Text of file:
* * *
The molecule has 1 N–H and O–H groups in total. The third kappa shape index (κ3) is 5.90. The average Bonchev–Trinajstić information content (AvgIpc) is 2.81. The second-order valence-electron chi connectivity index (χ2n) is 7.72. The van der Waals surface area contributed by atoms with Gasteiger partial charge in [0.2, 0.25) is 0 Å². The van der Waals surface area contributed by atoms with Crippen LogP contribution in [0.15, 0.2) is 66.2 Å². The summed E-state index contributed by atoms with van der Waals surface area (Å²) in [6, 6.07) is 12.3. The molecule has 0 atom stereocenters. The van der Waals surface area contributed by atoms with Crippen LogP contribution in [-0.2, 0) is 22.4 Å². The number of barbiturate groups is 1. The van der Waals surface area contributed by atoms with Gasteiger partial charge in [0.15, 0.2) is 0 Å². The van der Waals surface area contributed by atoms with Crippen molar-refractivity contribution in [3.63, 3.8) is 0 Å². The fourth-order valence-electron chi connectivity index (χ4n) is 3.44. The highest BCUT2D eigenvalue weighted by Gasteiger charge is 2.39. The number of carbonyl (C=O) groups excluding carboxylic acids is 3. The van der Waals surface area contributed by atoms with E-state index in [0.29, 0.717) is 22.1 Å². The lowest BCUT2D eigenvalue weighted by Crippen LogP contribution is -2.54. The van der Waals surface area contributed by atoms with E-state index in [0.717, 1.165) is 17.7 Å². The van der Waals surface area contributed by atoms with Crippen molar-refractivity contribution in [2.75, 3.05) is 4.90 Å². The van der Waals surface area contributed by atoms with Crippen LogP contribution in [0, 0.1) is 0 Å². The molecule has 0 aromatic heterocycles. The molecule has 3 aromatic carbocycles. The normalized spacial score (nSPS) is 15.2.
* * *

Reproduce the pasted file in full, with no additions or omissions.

The molecule has 1 N–H and O–H groups in total. The third kappa shape index (κ3) is 5.90. The average Bonchev–Trinajstić information content (AvgIpc) is 2.81. The second-order valence-electron chi connectivity index (χ2n) is 7.72. The van der Waals surface area contributed by atoms with Gasteiger partial charge in [0.2, 0.25) is 0 Å². The van der Waals surface area contributed by atoms with Crippen LogP contribution in [0.15, 0.2) is 66.2 Å². The summed E-state index contributed by atoms with van der Waals surface area (Å²) in [6, 6.07) is 12.3. The molecule has 0 atom stereocenters. The van der Waals surface area contributed by atoms with Crippen LogP contribution in [-0.2, 0) is 22.4 Å². The number of barbiturate groups is 1. The van der Waals surface area contributed by atoms with Gasteiger partial charge in [0.15, 0.2) is 0 Å². The van der Waals surface area contributed by atoms with Crippen molar-refractivity contribution in [3.63, 3.8) is 0 Å². The fourth-order valence-electron chi connectivity index (χ4n) is 3.44. The highest BCUT2D eigenvalue weighted by Gasteiger charge is 2.39. The number of carbonyl (C=O) groups excluding carboxylic acids is 3. The van der Waals surface area contributed by atoms with E-state index in [0.29, 0.717) is 22.1 Å². The lowest BCUT2D eigenvalue weighted by Crippen LogP contribution is -2.54. The van der Waals surface area contributed by atoms with E-state index in [0.717, 1.165) is 17.7 Å². The van der Waals surface area contributed by atoms with Crippen molar-refractivity contribution in [2.75, 3.05) is 4.90 Å². The van der Waals surface area contributed by atoms with Crippen LogP contribution in [0, 0.1) is 0 Å². The molecule has 0 aromatic heterocycles. The molecule has 3 aromatic carbocycles. The normalized spacial score (nSPS) is 15.2.